If Jesus, who is “full of grace and truth” (John 1:14), did not change the definition of marriage, the truth is that we are not at liberty to change the definition of marriage either, no matter how loving or compassionate we might want to seem. In our culture — even among Christian leaders — there is often confusion as to how love (grace) and truth co-exist together in perfect harmony. And, if there is confusion among pastors, it should not surprise us when folks in the pew, like Rob Portman, choose love/grace over truth when it comes to same-sex marriage:

“I have come to believe that if two people are prepared to make a lifetime commitment to love and care for each other in good times and in bad, the government shouldn’t deny them the opportunity to get married.”

In the coming days, it will not just be the Bill Clintons of the world who change their minds on gay marriage. There will be more conservative Republicans who will have a change of heart and mind on the issue of same-sex marriage. In America, love will always trump truth. That doesn’t make it right. That’s why the Church must continue to proclaim the truth in love, even when others won’t. After all, it is only the Truth which will set people free to be able to find true happiness and love.

 

 


Comments

Senator Changes Mind on Gay Marriage: Love Trumps Truth — 12 Comments

  1. I really appreciate your views on this subject. I totally respect those of Christian faith to hold to the values you put forth. My question is what about those who aren’t bound by religious doctrine? Marriage is more of a civil institution while “Holy Matrimony” is the vehicle for those who believe in Christianity to get married via their church of choice. Shouldn’t any committed couple (black/white, gay, heterosexual, etc.) enjoy the legal and financial security that a civil marriage provides? People always seem to think a Will or Power of Attorney will ensure that their partner in life will have the same rights as a spouse (this doesn’t speak to social security benefits, etc. at all though). I speak from experience – that is absolutely not true. I was a paralegal at an office in Tampa whose clientele were 95% gay – we had numerous instances in which we prepared estate planning documentation to prevent any such problems and yet, when push came to shove, the doctors, hospitals and funeral homes bowed to the wishes of the family – not the partner.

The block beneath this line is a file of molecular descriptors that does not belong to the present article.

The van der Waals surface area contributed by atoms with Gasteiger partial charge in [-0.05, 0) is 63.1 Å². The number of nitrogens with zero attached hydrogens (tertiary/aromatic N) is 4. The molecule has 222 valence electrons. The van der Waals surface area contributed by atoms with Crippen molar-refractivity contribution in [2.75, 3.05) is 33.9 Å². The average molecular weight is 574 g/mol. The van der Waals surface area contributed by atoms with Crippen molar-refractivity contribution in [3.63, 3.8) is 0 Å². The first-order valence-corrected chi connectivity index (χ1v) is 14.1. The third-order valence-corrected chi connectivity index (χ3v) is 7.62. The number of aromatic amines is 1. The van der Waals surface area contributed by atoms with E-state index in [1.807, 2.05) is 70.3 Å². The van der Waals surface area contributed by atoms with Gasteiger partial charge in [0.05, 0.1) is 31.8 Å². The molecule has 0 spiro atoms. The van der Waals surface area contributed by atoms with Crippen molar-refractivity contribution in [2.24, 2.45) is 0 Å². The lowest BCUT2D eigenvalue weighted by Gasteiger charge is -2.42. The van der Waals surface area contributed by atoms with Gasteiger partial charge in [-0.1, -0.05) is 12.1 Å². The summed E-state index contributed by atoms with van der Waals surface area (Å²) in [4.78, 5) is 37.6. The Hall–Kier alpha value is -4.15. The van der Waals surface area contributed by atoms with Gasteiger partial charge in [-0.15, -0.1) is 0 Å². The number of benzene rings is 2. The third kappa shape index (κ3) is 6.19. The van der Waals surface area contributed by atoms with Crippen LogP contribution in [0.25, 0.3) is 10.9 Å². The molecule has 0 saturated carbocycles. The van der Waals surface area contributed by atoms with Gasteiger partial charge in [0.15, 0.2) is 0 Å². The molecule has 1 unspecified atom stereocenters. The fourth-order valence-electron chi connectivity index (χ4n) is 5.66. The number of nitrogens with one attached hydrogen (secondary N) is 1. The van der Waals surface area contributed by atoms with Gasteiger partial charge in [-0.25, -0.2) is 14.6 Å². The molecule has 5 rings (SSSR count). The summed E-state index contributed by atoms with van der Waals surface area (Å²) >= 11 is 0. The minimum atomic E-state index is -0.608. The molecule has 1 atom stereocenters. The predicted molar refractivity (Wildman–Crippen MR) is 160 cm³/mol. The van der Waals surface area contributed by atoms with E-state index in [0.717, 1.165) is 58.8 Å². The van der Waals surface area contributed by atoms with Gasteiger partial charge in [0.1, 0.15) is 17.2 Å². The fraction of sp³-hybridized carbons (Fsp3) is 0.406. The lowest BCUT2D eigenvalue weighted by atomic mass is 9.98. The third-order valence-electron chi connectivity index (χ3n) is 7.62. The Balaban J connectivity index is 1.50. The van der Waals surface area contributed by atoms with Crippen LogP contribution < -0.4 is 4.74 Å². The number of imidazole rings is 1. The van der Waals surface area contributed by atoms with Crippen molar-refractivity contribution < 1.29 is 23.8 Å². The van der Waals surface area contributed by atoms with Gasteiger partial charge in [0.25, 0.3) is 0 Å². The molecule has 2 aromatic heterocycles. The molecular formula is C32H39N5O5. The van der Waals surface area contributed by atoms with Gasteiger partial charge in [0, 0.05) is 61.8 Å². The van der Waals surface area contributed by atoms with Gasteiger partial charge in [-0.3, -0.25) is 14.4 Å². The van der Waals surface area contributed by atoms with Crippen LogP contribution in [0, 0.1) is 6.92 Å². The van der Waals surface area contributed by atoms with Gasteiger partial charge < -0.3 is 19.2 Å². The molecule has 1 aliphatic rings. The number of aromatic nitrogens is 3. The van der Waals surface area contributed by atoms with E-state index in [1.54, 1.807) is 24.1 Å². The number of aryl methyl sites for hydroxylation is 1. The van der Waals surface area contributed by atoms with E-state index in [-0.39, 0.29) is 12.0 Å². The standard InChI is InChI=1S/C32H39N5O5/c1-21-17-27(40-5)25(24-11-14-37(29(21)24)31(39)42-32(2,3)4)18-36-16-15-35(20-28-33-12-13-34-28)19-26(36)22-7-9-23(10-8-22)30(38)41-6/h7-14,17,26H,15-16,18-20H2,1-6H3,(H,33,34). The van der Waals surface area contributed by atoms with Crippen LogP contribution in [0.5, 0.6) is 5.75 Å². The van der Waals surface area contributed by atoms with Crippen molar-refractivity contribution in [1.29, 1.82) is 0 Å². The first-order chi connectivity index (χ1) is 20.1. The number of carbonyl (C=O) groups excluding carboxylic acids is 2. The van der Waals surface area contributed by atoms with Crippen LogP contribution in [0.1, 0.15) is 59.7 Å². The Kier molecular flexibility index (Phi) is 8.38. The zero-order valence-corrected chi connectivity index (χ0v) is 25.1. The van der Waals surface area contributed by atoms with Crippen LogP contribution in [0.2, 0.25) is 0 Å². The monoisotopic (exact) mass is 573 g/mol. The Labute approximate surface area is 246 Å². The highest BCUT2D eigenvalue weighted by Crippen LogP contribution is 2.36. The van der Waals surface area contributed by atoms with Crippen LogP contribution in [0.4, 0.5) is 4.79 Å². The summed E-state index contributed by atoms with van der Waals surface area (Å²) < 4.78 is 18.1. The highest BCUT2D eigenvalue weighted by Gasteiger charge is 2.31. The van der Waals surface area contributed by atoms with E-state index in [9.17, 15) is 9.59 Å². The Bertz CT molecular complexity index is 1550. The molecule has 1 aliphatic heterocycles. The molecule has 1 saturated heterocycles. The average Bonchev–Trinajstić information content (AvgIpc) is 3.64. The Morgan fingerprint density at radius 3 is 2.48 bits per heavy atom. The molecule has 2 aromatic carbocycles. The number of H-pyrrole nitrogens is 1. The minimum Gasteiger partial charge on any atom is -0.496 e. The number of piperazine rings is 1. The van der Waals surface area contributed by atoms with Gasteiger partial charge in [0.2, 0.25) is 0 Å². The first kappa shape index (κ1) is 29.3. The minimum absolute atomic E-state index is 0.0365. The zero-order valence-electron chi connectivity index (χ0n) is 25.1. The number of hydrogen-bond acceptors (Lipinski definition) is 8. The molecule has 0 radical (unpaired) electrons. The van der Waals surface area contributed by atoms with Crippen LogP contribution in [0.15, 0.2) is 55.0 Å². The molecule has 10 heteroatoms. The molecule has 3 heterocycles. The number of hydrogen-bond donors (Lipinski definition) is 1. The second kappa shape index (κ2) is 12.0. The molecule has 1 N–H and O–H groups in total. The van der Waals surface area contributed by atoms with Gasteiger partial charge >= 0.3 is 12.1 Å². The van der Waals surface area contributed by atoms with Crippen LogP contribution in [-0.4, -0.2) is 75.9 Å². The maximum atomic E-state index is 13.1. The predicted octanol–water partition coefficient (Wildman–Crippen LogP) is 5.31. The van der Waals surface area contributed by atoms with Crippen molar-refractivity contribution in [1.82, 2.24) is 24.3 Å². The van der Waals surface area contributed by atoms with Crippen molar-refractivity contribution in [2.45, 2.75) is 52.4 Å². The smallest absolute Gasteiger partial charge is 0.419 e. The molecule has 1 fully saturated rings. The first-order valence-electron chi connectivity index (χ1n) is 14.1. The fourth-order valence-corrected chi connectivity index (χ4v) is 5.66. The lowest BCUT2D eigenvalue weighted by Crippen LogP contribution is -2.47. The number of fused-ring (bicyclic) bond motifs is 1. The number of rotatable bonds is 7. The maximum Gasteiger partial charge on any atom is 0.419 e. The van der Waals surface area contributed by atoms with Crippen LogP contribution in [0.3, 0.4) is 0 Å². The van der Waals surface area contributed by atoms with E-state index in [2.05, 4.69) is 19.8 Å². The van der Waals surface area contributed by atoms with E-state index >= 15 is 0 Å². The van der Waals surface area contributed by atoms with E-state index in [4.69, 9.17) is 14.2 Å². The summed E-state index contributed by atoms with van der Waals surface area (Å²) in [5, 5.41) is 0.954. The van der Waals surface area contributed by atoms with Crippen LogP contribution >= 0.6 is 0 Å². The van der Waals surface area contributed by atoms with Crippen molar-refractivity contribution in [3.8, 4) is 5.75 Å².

I understand this would be a major struggle for a Christian if their child was gay – of course you would want them to be happy and have a fulfilling life – no matter what – free will and all that, but how do you support them without judging them and still hold true to your faith?

    The main issue I have with any of the “hot button” topics that seem to have religion as their basis for their point of view is that of America being settled by those fleeing religious persecution. Yes, I believe most of those were of various Judeo-Christian persuasions, but the ideal of founding the country on “freedom from religious persecution” still resonates. To me – a spiritual, not religious person – that means I should be free from having one (any) religion’s views forced on me by individuals, institutions and government. I’m sure atheists feel the same way. Our republic (not democracy) is one dedicated to “liberty and justice for all” and I believe that minority individual rights are the priority in a republic as opposed to the majority in a democracy.

    Just wanted to posit a differing view for your feedback.